COL has become one of the major publishers of the latest research and toolkits on OER and is recognized as a leading authority in the field. The Basic Guide to OER has been translated into several languages including German and Spanish.

Our Asia office, CEMCA has developed Guidelines for Quality OER and these are available for free download from our website.

COL maintains an online directory service for OER from the Commonwealth countries. We have identified free courses from different Commonwealth institutions that can be used by other stakeholders in four areas—higher education, secondary schooling, teacher education and skills development—all priority areas for Commonwealth member states. Looking at the data from the Commonwealth, we find that universities from developing countries are publishing large quantities of OER. We find that open universities in India, Nigeria, South Africa and Pakistan are significant producers.

The COL approach is to involve as many stakeholders as possible, particularly teachers in remote and rural locations, who can really benefit from these free resources. COL also promotes collaboration in the development and sharing of OER so as to benefit from collective expertise and experience. The OER must be available in different formats for diverse constituencies and through appropriate technologies especially mobile devices. Finally COL takes a holistic approach and believes that advocacy must lead to capacity building so that OER policy can be developed and deployed.

What are the trends that we have noted since the 2012 World Congress?

The US has been the leader in OER development after Rice University’s Connexions and MIT’s Open Courseware initiatives. However, more developing countries have now joined the OER movement. Second, even though we still note a great need for advocacy, many countries and institutions are moving from policy to practice. Open textbooks are beginning to capture the imagination of policy makers and practitioners. While initially OER were primarily available in English, there are more multilingual OER available today. With the rise of MOOCs, we find that while many still use ‘closed’ content, there is a move towards integrating OER in MOOCs. Let me give examples of each of these trends.

COL took the lead in developing an organisational policy on OER in 2011. The World Bank established an Open Knowledge Repository the following year. More recently UNESCO has adopted an Open Access policy for its publications.

You can see that countries in the Commonwealth such as South Africa, Mauritius and India, among others, have developed OER policies at the national level.

University of South Africa has developed an institutional strategy and identified an action plan to deploy OER. This includes infrastructure support, OER development and the use of OER licenses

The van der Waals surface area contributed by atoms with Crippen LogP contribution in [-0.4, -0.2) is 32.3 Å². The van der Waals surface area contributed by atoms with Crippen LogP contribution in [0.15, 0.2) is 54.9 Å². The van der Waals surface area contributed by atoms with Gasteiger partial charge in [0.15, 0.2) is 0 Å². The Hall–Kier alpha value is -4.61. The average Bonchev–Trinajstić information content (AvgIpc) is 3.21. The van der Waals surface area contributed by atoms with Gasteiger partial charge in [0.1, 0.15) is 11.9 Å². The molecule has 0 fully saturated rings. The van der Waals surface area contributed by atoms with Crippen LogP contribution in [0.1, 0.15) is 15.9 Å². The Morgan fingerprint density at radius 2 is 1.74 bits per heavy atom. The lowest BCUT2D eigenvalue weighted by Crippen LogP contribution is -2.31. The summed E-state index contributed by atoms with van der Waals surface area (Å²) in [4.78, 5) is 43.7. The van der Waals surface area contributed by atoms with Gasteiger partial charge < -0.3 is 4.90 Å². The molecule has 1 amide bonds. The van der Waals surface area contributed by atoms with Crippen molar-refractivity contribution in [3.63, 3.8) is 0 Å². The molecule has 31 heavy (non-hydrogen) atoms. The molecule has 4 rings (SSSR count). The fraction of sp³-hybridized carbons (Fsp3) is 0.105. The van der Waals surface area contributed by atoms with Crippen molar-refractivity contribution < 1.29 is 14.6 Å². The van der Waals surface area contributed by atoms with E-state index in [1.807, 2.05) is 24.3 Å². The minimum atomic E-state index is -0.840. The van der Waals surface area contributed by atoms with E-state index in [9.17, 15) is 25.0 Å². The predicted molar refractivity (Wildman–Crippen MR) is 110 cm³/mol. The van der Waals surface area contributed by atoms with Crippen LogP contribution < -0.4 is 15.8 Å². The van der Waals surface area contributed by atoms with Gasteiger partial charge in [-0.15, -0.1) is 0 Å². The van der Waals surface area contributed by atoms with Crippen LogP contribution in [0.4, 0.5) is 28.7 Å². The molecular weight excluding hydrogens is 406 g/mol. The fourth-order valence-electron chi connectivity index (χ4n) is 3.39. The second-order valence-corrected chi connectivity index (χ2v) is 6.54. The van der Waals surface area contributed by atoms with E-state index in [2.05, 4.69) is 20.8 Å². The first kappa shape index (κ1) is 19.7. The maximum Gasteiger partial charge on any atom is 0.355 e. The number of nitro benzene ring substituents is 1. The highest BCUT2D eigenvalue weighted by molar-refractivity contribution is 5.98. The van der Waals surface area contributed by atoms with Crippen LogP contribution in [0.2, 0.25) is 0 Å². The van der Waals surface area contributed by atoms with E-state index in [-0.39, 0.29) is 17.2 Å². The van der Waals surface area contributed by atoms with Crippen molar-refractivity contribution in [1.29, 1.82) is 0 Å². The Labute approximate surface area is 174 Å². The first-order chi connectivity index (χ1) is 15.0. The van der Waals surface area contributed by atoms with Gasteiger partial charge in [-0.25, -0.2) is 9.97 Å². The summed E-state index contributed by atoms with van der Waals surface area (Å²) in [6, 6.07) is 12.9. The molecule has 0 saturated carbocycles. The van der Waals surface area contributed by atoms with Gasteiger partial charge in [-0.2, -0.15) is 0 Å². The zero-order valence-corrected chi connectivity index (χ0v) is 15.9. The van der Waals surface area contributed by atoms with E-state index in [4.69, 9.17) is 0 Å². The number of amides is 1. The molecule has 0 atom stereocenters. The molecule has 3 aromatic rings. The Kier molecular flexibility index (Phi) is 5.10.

As we know textbooks are a costly proposition in the developed world. In the USA, according to David Wiley, 31% students don’t register for a course because of textbook costs. But initiatives such as the Utah Textbooks project have demonstrated that it is possible to use OER to get a zero cost online textbook or a $5 printed copy.

Three provinces in Canada, BC, Alberta and Saskatchewan have signed an MOU to share OER. The BC textbook initiative provides OER textbooks and the Alberta initiative in OER is offering $2 million to academics to develop OER.

The province of British Columbia, has a Textbook Zero Program—which means that students don’t pay for the OER based textbooks. What lessons can we draw from this project? One, that if you wish to implement OER textbooks, you would need systemic change within the institution. Two, senior level champions are essential to make this happen. Three, faculty would require some capacity building support and four, the staff must take ownership.

Today an increasing number of OER are available in different national languages in Russia, Poland etc. Khan Academy is translating its content into various languages and their materials in Urdu are being offered in some schools in Pakistan. Jinpinke is the Chinese government’s repository in OER in Mandarin. The European Union has developed a platform for translating OER into different European languages.

COL in partnership with IIT-Kanpur offered a MOOC on mobiles-for-development, covering technology as well as agriculture, mobile learning, inclusive finance and banking. This interdisciplinary open course attracted 2282 registrants from 116 countries, 62% of whom were active participants. What did we learn? It is important to provide high quality materials combined with good teaching. COL and IITK jointly offered a MOOC for malis or gardners early this year and this was delivered through basic mobile phones. The content of both MOOCs are available as OER. OER and MOOCs can introduce a higher degree of openness to universities. Open platforms, open content and open interactions across the globe can make education truly open.

Let us briefly look at the higher education context in Sri Lanka and the implications of OER.

There are 15 public universities under the jurisdiction of UGC, four public universities not under UGC and more than 40 private institutions.

The Age Participation Rates of the 18-24 year-olds in higher education is about 17%, significantly lower than the OECD average of 40-50%, which is required for sustainable economic development in any country. Sri Lanka is exploring various ways of providing quality higher education to its citizens.